Design Indaba conference 2017: ‘A huge range of talent, and the majority come up trumps’ 28.03.17

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This year’s event in Cape Town again successfully melded together design superstars with emerging practitioners, but its growing global reputation holds risks as well as opportunities, says John Jervis

Design Indaba in Cape Town is the best design event I’ve ever attended. I’m not comparing like with like – every one has a different job to do, ranging across commerce, education and so on. Design Indaba, however, is the only place where a wide range of professionals – not all designers – come together and just talk design. They share knowledge and experience, make connections, sometimes even initiate collaborations. And they have an enjoyable time doing so. As in all such gatherings, alcohol plays a part in this conviviality – its pervasive presence at this year's event seemed old-fashioned – but it is far from the sole ingredient.

Perhaps the most important element in Design Indaba’s success is the curation of its speakers, of which there are 40 or so spread over three days. A network of contacts, masterminded by founder Ravi Naidoo, pulls together a huge range of talent, and the large majority of these come up trumps. The real stars are the ‘global graduates’, winkled out from design programmes around the world to present short speeches on one particular aspect of their practice. Their combined impact gives one faith in the future of the profession, as much for intentions as for realised outcomes. These included RCA graduate Arjun Harrison-Mann’s web-based efforts to facilitate both protest and legal challenges around incapacity benefit; Rhode Island master’s student Bo-Won Keum’s work with Books to Prisoners in Seattle, which is leading to a publication based on interactions with inmates; and Design Academy Eindhoven graduate Isabel Mager’s disruptive investigations, both artistic and meticulous, into the repetitive human labour behind the production of Apple iPads.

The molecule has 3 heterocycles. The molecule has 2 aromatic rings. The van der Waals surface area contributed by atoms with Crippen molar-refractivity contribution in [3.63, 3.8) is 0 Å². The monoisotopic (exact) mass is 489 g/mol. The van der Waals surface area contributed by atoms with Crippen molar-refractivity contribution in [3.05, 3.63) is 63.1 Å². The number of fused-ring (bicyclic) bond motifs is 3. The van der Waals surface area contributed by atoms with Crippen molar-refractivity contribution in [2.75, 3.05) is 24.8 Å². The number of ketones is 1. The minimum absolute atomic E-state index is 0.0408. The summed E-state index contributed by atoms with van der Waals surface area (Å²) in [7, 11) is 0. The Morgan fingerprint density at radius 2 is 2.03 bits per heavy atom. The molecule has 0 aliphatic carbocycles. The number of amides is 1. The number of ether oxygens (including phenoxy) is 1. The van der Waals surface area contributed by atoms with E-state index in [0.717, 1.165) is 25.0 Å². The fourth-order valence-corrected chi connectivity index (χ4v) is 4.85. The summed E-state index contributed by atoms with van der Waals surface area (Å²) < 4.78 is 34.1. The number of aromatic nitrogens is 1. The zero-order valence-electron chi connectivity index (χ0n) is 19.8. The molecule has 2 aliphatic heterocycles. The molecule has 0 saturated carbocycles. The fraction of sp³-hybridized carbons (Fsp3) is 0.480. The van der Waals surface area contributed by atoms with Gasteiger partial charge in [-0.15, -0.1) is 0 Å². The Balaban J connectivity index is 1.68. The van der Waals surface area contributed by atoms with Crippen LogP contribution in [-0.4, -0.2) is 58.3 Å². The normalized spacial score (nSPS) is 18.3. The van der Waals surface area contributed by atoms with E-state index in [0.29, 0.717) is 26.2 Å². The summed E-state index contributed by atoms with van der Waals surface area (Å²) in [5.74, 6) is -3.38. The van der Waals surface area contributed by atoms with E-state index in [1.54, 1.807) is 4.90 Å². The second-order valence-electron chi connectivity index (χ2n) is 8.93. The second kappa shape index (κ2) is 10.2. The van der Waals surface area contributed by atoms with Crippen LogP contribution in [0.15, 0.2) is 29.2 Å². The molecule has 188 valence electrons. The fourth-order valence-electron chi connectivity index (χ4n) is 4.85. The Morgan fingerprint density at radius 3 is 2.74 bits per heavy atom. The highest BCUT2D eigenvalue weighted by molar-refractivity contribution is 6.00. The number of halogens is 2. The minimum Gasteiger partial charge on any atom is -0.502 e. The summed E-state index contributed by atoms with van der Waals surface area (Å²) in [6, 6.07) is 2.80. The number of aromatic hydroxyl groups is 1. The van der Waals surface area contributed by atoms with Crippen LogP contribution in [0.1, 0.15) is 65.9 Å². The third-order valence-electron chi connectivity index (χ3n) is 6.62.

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Rhode Island student Bo-Won Keum presented work with Books to Prisoners in Seattle

Medium-sized studios seem equally happy to be flown out to Cape Town, build profiles and contacts, and pay Design Indaba back with exclusive, whole-hearted presentations, whether the star graphic designer Kate Moross on the professional and human realities behind her seemingly effortless ascent, or the collaboration between designer Giorgia Lupi and guitarist Kaki King on the potential of information design to facilitate both notation and performance, ending with the debut of a resulting composition. Artists Lernert & Sander pulled no punches with another debut, the entertaining We Forgive You, a performance based around the widespread appropriation of their images and films across the world.

To generalise somewhat, the likeability – and even credibility – of presentations tended to diminish as the profile of the speakers increased. However worthy the intentions, the stamp of the motivational conference or TED talk hung a little heavy over slick efforts by Airbnb founder Joe Gebbia, designer Nelly Ben Hayoun and What3Words founder Chris Sheldrick (who included a Band Aid-style video, complete with joyful favela dwellers receiving a first home address). Creative director Ayse Birsel ended up telling us we were all our own heroes and she was Katy Perry; architect Winy Maas of MVRDV spent much of his time engaged in an incomprehensible stream of consciousness before showing the firm's recent projects.